Grace and I did not get very far in our journey. Before her hair reached her shoulders, she got a virulent form of strep and died within 36 hours. The day of her funeral, my hairdresser, Jenny, came to our house to fix my hair.
“Cut it,” I told her.
“Really?” Jenny asked. Her eyes were red and puffy from crying.
I couldn’t bear to tell her the deal Grace and I had made. I couldn’t bear to keep my end of it, alone now. “Really,” I said.
Jenny cut it, and for the next two years, as grief kept me in its terrible grasp, I kept it short and dark, as if even my hair had to wear my sorrow.
Time passed. Somehow, it does that. And one spring day in 2007, five years after Grace’s death, I walked into a new salon and told the owner, Kim, that I wanted to grow out my hair. And I wanted it to be blond. Although that might sound as if I had not traveled very far at all, in fact, that day turned out to be one of the first tentative steps I took back into the world.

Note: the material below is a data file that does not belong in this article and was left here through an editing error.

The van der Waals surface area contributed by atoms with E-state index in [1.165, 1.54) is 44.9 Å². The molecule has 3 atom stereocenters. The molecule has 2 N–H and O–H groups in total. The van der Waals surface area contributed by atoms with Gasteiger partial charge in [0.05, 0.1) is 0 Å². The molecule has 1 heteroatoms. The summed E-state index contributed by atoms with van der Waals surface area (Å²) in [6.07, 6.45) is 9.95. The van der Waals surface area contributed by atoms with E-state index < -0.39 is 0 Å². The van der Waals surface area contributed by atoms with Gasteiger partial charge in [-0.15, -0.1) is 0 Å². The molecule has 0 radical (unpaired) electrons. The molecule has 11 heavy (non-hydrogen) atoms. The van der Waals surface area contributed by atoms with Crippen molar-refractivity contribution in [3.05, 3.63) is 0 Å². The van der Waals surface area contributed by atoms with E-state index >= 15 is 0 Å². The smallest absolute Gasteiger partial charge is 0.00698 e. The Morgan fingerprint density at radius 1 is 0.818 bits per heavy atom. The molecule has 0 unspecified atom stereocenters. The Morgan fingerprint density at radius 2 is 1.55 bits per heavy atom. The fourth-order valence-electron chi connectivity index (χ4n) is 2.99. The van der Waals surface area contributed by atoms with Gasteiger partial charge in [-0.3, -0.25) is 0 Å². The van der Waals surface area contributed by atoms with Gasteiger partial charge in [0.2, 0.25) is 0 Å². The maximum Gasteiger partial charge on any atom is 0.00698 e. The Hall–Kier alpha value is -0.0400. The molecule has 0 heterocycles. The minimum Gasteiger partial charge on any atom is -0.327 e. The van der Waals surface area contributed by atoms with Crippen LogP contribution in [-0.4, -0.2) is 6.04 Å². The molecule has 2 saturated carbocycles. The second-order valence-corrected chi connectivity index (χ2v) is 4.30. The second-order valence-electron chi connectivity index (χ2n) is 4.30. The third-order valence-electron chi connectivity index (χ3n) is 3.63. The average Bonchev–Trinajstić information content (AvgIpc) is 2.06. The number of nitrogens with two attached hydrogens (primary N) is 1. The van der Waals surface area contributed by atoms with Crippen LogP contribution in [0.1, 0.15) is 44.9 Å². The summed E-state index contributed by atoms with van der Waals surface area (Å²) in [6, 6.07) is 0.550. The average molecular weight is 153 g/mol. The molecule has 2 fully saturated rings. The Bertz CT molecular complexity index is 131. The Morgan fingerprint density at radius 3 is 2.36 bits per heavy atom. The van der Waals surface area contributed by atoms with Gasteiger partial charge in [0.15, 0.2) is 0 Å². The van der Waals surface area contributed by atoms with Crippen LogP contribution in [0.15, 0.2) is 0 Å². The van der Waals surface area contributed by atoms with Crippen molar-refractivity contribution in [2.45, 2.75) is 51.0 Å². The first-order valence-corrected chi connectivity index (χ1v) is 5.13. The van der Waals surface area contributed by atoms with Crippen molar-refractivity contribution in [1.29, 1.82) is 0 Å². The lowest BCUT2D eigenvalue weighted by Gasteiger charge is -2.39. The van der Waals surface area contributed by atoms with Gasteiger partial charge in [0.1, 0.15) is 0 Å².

Patiently, over the next year, Kim trimmed and shaped so that the growing-out process did not make me look too bad. “You’ll be able to wear a ponytail this summer,” she said. She was right. That summer I walked along the ocean with my wet hair pulled back. By winter it fell below my collarbone. And now it hangs gently down my back.
Thirty-one years ago, I was a 19-year-old without the self-confidence to ignore bad advice. The fact that, at 50, I have the same hair that I so foolishly relinquished decades earlier does not mean that I am holding on to my youth or am unable to grow older gracefully. No. It means that I am a woman who has teased and sprayed and snipped her way through the decades, to finally land at the place where she feels most herself: as an unapologetic, long-haired blond; as a mother who lost her daughter, slowly, slowly reclaiming the torn pieces of herself.